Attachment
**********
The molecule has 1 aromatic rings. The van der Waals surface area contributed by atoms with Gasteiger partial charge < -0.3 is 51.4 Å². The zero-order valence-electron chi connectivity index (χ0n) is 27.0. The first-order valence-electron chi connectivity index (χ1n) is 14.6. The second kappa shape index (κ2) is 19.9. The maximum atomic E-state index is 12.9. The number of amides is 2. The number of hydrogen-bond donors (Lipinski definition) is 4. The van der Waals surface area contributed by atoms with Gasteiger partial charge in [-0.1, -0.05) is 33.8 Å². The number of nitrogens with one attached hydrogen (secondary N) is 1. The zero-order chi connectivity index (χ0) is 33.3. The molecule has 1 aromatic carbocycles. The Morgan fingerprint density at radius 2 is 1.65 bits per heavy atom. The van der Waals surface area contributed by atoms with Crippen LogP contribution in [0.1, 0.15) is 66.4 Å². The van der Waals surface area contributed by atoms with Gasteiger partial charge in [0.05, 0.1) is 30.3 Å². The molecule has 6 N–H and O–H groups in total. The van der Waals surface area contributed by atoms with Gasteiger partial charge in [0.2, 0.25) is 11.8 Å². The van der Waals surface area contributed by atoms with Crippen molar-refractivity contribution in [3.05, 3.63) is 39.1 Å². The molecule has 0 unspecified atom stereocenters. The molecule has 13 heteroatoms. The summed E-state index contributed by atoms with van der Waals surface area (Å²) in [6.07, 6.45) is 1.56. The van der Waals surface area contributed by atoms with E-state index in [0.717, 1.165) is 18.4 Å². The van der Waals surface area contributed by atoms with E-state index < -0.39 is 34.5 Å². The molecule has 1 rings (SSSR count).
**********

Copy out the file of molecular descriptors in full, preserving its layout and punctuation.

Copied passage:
The molecule has 1 aromatic rings. The van der Waals surface area contributed by atoms with Gasteiger partial charge < -0.3 is 51.4 Å². The zero-order valence-electron chi connectivity index (χ0n) is 27.0. The first-order valence-electron chi connectivity index (χ1n) is 14.6. The second kappa shape index (κ2) is 19.9. The maximum atomic E-state index is 12.9. The number of amides is 2. The number of hydrogen-bond donors (Lipinski definition) is 4. The van der Waals surface area contributed by atoms with Gasteiger partial charge in [-0.1, -0.05) is 33.8 Å². The number of nitrogens with one attached hydrogen (secondary N) is 1. The zero-order chi connectivity index (χ0) is 33.3. The molecule has 1 aromatic carbocycles. The Morgan fingerprint density at radius 2 is 1.65 bits per heavy atom. The van der Waals surface area contributed by atoms with Crippen LogP contribution in [0.1, 0.15) is 66.4 Å². The van der Waals surface area contributed by atoms with Gasteiger partial charge in [0.05, 0.1) is 30.3 Å². The molecule has 6 N–H and O–H groups in total. The van der Waals surface area contributed by atoms with Gasteiger partial charge in [0.2, 0.25) is 11.8 Å². The van der Waals surface area contributed by atoms with Crippen molar-refractivity contribution in [3.05, 3.63) is 39.1 Å². The molecule has 0 unspecified atom stereocenters. The molecule has 13 heteroatoms. The summed E-state index contributed by atoms with van der Waals surface area (Å²) in [6.07, 6.45) is 1.56. The van der Waals surface area contributed by atoms with E-state index in [0.717, 1.165) is 18.4 Å². The van der Waals surface area contributed by atoms with E-state index < -0.39 is 34.5 Å². The molecule has 1 rings (SSSR count).